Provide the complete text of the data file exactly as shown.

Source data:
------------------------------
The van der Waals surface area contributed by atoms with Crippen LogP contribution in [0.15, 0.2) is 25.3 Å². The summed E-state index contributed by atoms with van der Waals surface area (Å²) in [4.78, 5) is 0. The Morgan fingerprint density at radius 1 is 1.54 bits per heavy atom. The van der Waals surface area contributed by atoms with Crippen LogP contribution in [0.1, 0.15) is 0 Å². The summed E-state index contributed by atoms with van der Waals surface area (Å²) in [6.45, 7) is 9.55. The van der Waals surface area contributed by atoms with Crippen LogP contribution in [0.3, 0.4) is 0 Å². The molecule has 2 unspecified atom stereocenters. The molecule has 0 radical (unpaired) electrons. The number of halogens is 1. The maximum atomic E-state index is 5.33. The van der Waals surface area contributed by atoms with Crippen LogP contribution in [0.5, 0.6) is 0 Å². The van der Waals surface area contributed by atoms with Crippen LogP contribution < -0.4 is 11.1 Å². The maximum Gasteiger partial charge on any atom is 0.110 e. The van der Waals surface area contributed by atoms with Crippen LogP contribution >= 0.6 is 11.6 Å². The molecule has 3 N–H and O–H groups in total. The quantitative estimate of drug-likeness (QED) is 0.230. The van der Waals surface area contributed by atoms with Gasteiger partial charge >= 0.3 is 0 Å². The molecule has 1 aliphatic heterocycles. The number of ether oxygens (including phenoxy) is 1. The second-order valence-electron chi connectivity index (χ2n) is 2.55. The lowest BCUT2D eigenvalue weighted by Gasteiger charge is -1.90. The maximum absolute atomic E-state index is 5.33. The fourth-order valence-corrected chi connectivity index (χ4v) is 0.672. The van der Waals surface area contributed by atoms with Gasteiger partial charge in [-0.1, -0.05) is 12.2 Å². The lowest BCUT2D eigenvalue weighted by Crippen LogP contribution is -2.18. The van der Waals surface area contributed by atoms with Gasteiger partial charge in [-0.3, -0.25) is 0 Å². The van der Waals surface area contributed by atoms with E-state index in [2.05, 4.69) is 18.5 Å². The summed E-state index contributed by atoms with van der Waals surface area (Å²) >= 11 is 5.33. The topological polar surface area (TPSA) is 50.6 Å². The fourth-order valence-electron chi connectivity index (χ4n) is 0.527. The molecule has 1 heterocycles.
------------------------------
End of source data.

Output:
The van der Waals surface area contributed by atoms with Crippen LogP contribution in [0.15, 0.2) is 25.3 Å². The summed E-state index contributed by atoms with van der Waals surface area (Å²) in [4.78, 5) is 0. The Morgan fingerprint density at radius 1 is 1.54 bits per heavy atom. The van der Waals surface area contributed by atoms with Crippen LogP contribution in [0.1, 0.15) is 0 Å². The summed E-state index contributed by atoms with van der Waals surface area (Å²) in [6.45, 7) is 9.55. The van der Waals surface area contributed by atoms with Crippen LogP contribution in [0.3, 0.4) is 0 Å². The molecule has 2 unspecified atom stereocenters. The molecule has 0 radical (unpaired) electrons. The number of halogens is 1. The maximum atomic E-state index is 5.33. The van der Waals surface area contributed by atoms with Crippen LogP contribution in [0.5, 0.6) is 0 Å². The van der Waals surface area contributed by atoms with Crippen LogP contribution < -0.4 is 11.1 Å². The maximum Gasteiger partial charge on any atom is 0.110 e. The van der Waals surface area contributed by atoms with Crippen LogP contribution >= 0.6 is 11.6 Å². The molecule has 3 N–H and O–H groups in total. The quantitative estimate of drug-likeness (QED) is 0.230. The van der Waals surface area contributed by atoms with Gasteiger partial charge >= 0.3 is 0 Å². The molecule has 1 aliphatic heterocycles. The number of ether oxygens (including phenoxy) is 1. The second-order valence-electron chi connectivity index (χ2n) is 2.55. The lowest BCUT2D eigenvalue weighted by Gasteiger charge is -1.90. The maximum absolute atomic E-state index is 5.33. The fourth-order valence-corrected chi connectivity index (χ4v) is 0.672. The van der Waals surface area contributed by atoms with Gasteiger partial charge in [-0.1, -0.05) is 12.2 Å². The lowest BCUT2D eigenvalue weighted by Crippen LogP contribution is -2.18. The van der Waals surface area contributed by atoms with Gasteiger partial charge in [-0.3, -0.25) is 0 Å². The van der Waals surface area contributed by atoms with E-state index in [2.05, 4.69) is 18.5 Å². The summed E-state index contributed by atoms with van der Waals surface area (Å²) >= 11 is 5.33. The topological polar surface area (TPSA) is 50.6 Å². The fourth-order valence-electron chi connectivity index (χ4n) is 0.527. The molecule has 1 heterocycles.